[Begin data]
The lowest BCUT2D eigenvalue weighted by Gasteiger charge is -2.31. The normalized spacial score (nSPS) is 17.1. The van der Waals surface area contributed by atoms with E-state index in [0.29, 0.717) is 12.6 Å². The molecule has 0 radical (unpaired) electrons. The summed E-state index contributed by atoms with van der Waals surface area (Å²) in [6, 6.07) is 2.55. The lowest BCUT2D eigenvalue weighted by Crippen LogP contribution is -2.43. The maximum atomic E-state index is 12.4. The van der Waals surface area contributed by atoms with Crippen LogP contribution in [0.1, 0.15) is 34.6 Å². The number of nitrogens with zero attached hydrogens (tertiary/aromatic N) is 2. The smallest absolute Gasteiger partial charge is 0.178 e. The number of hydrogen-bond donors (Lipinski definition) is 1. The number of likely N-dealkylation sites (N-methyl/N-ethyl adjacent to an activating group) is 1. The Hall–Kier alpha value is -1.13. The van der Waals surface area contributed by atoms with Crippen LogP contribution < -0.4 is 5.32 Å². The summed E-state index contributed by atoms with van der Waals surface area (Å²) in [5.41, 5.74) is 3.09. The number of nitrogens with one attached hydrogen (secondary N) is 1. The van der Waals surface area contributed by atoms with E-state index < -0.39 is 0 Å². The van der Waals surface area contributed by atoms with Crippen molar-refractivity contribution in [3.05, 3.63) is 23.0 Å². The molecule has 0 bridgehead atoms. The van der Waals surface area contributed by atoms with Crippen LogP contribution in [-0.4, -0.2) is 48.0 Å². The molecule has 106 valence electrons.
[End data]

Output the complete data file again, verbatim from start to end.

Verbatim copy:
The lowest BCUT2D eigenvalue weighted by Gasteiger charge is -2.31. The normalized spacial score (nSPS) is 17.1. The van der Waals surface area contributed by atoms with E-state index in [0.29, 0.717) is 12.6 Å². The molecule has 0 radical (unpaired) electrons. The summed E-state index contributed by atoms with van der Waals surface area (Å²) in [6, 6.07) is 2.55. The lowest BCUT2D eigenvalue weighted by Crippen LogP contribution is -2.43. The maximum atomic E-state index is 12.4. The van der Waals surface area contributed by atoms with Crippen LogP contribution in [0.1, 0.15) is 34.6 Å². The number of nitrogens with zero attached hydrogens (tertiary/aromatic N) is 2. The smallest absolute Gasteiger partial charge is 0.178 e. The number of hydrogen-bond donors (Lipinski definition) is 1. The number of likely N-dealkylation sites (N-methyl/N-ethyl adjacent to an activating group) is 1. The Hall–Kier alpha value is -1.13. The van der Waals surface area contributed by atoms with Crippen LogP contribution < -0.4 is 5.32 Å². The summed E-state index contributed by atoms with van der Waals surface area (Å²) in [5.41, 5.74) is 3.09. The number of nitrogens with one attached hydrogen (secondary N) is 1. The van der Waals surface area contributed by atoms with E-state index < -0.39 is 0 Å². The van der Waals surface area contributed by atoms with Crippen molar-refractivity contribution in [3.05, 3.63) is 23.0 Å². The molecule has 0 bridgehead atoms. The van der Waals surface area contributed by atoms with Crippen LogP contribution in [-0.4, -0.2) is 48.0 Å². The molecule has 106 valence electrons.